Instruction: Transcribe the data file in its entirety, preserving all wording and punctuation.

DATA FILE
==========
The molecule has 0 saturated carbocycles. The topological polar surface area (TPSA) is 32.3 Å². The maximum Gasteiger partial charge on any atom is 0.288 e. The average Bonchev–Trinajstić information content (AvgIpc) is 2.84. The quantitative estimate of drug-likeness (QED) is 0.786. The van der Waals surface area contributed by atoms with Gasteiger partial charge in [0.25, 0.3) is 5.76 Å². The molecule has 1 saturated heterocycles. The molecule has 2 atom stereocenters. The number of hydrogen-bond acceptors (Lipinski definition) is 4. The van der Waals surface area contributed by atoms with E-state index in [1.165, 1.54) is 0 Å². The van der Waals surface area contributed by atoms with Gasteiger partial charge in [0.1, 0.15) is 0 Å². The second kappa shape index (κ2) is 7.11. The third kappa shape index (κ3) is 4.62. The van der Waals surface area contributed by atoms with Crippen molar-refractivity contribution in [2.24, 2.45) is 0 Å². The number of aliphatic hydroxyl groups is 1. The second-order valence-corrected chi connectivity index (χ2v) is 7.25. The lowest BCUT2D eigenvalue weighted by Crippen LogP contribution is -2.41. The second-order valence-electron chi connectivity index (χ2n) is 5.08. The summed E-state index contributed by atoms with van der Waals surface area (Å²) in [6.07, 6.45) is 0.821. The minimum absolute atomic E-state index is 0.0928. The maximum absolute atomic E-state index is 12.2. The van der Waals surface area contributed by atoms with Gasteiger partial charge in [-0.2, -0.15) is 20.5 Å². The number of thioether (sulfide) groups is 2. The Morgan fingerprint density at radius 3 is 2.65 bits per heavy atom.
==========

The molecule has 0 saturated carbocycles. The topological polar surface area (TPSA) is 32.3 Å². The maximum Gasteiger partial charge on any atom is 0.288 e. The average Bonchev–Trinajstić information content (AvgIpc) is 2.84. The quantitative estimate of drug-likeness (QED) is 0.786. The van der Waals surface area contributed by atoms with Gasteiger partial charge in [0.25, 0.3) is 5.76 Å². The molecule has 1 saturated heterocycles. The molecule has 2 atom stereocenters. The number of hydrogen-bond acceptors (Lipinski definition) is 4. The van der Waals surface area contributed by atoms with E-state index in [1.165, 1.54) is 0 Å². The van der Waals surface area contributed by atoms with Gasteiger partial charge in [0.1, 0.15) is 0 Å². The second kappa shape index (κ2) is 7.11. The third kappa shape index (κ3) is 4.62. The van der Waals surface area contributed by atoms with Crippen molar-refractivity contribution in [2.24, 2.45) is 0 Å². The number of aliphatic hydroxyl groups is 1. The second-order valence-corrected chi connectivity index (χ2v) is 7.25. The lowest BCUT2D eigenvalue weighted by Crippen LogP contribution is -2.41. The second-order valence-electron chi connectivity index (χ2n) is 5.08. The summed E-state index contributed by atoms with van der Waals surface area (Å²) in [6.07, 6.45) is 0.821. The minimum absolute atomic E-state index is 0.0928. The maximum absolute atomic E-state index is 12.2. The van der Waals surface area contributed by atoms with Gasteiger partial charge in [-0.2, -0.15) is 20.5 Å². The number of thioether (sulfide) groups is 2. The Morgan fingerprint density at radius 3 is 2.65 bits per heavy atom.